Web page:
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Franklin, Rosalind (1920 - 1958)

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Franklin, Rosalind (1920 - 1958)

Franklin was a Londoner by birth. After graduating from Cambridge

University, she joined the staff of the British Coal Utilisation

Research Association in 1942, moving in 1947 to the Laboratoire

Centrale des Services Chimique de L'Etat in Paris. She returned to

England in 1950 and held research appointments at London University,

initially at King's College from 1951 to 1953 and thereafter at

Birkbeck College until her untimely death from cancer at the age of

37.

Franklin played a major part in the discovery of the structure of DNA

by James Watson and Francis Crick. With the unflattering and distorted

picture presented by Watson in his The Double Helix (1968) her role in

this has become somewhat controversial. At King's, she had been

recruited to work on biological molecules and her director, John

Randall, had specifically instructed her to work on the structure of

DNA. When she later learned that Maurice Wilkins, a colleague at

King's, also intended to work on DNA, she felt unable to cooperate

with him. Nor did she feel much respect for the early attempts of

Watson and Crick in Cambridge to establish the structure.

The causes of friction were various ranging from simple personality

clashes to, it has been said, male hostility to the invasion of their

private club by a woman. Despite this unsatisfactory background

Franklin did obtain results without which the structure established by

Watson and Crick would have been at the least delayed. The most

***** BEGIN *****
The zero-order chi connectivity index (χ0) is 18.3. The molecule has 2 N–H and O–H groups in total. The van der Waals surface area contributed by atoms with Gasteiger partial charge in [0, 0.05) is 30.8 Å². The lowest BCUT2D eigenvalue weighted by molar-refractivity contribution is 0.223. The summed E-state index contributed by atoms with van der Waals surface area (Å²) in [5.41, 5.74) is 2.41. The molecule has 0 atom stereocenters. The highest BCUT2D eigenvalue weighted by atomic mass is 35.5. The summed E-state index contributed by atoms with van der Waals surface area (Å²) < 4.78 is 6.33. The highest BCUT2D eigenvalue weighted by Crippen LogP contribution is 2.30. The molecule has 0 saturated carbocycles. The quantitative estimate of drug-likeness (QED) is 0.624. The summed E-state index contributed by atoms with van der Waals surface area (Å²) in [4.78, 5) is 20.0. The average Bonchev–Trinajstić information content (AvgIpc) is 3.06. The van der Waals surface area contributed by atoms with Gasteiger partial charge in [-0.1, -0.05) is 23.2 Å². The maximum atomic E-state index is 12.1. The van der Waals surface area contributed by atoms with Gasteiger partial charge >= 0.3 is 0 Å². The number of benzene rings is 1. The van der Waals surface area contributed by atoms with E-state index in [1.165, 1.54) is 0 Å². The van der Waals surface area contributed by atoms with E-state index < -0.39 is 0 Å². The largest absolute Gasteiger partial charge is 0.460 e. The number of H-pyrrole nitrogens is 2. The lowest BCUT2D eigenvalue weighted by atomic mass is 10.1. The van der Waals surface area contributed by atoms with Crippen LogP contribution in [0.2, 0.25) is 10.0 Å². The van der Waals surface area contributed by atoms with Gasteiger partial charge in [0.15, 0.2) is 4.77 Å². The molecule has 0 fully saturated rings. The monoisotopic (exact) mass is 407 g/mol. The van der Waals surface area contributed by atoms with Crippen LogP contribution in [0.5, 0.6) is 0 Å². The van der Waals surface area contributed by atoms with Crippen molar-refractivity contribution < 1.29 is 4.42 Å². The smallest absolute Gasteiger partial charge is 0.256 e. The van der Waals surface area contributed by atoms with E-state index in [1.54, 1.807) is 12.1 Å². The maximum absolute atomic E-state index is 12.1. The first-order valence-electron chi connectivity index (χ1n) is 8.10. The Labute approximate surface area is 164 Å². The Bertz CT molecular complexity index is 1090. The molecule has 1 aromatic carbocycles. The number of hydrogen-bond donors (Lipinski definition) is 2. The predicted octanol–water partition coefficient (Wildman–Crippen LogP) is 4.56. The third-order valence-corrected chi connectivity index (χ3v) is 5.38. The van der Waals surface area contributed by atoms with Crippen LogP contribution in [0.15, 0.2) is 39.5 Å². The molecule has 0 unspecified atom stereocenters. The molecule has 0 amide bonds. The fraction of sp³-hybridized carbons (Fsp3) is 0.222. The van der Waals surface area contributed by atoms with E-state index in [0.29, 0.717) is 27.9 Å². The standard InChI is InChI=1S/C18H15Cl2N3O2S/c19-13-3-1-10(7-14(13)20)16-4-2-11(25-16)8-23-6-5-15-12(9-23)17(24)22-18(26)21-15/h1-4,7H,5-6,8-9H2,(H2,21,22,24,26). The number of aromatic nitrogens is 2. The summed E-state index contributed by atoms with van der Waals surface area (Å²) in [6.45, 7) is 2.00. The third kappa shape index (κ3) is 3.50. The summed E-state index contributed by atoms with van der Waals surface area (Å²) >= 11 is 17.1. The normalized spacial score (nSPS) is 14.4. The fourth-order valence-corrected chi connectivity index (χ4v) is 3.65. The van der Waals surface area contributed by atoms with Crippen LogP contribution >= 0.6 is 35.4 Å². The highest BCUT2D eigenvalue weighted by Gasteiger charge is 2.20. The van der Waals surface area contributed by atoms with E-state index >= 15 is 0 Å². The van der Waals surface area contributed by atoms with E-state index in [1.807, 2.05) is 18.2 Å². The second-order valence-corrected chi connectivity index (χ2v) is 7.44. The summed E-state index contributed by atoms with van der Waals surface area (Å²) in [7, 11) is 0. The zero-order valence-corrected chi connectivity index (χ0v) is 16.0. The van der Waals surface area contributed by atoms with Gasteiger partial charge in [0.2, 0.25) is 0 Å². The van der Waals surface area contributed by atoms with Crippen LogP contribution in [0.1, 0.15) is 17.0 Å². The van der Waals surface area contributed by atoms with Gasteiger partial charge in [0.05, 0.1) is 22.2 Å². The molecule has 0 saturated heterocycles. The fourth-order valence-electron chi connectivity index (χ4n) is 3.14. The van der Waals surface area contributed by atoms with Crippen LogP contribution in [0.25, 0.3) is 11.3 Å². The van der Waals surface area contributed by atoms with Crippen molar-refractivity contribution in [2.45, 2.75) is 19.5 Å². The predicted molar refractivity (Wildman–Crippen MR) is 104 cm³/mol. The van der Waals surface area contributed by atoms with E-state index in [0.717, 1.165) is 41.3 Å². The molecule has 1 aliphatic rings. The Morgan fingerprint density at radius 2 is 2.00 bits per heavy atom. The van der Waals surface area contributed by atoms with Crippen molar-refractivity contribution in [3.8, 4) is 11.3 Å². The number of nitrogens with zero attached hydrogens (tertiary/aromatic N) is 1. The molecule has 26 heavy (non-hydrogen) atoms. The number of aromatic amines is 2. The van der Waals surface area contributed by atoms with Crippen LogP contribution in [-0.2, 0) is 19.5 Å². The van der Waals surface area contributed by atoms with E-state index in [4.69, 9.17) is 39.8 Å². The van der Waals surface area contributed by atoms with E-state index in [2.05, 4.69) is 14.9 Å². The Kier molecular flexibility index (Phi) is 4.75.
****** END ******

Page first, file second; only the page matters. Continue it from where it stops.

important of these was her x-ray photograph of hydrated DNA, the

so-called B form, the most revealing such photograph then available.

Watson fir...

... middle of paper ...

...anklin's showing an image of the now famous Photo 51.

Franklin, went on to study the tobacco mosaic virus, and continued her

work in absolute dedication, despite having been diagnosed with cancer

in 1956 (probably due to the chemicals she was using). She died two

years later, 37 years old, never knowing how much her work had played

a role in Watson and Crick's discovery. In 1963 they received the

Nobel prize for their discovery, along with Wilkins, Franklin's

collaborator. In 1968 Watson's popular book, The Double Helix,

recounted the events leading to their ultimate discovery, making clear

for the first time how critical Franklin's experimental work had been.

Franklin's social isolation prompted by the contempt male scientists

showed toward her as a woman-scientist, is one of the tragedies in the

history of science.
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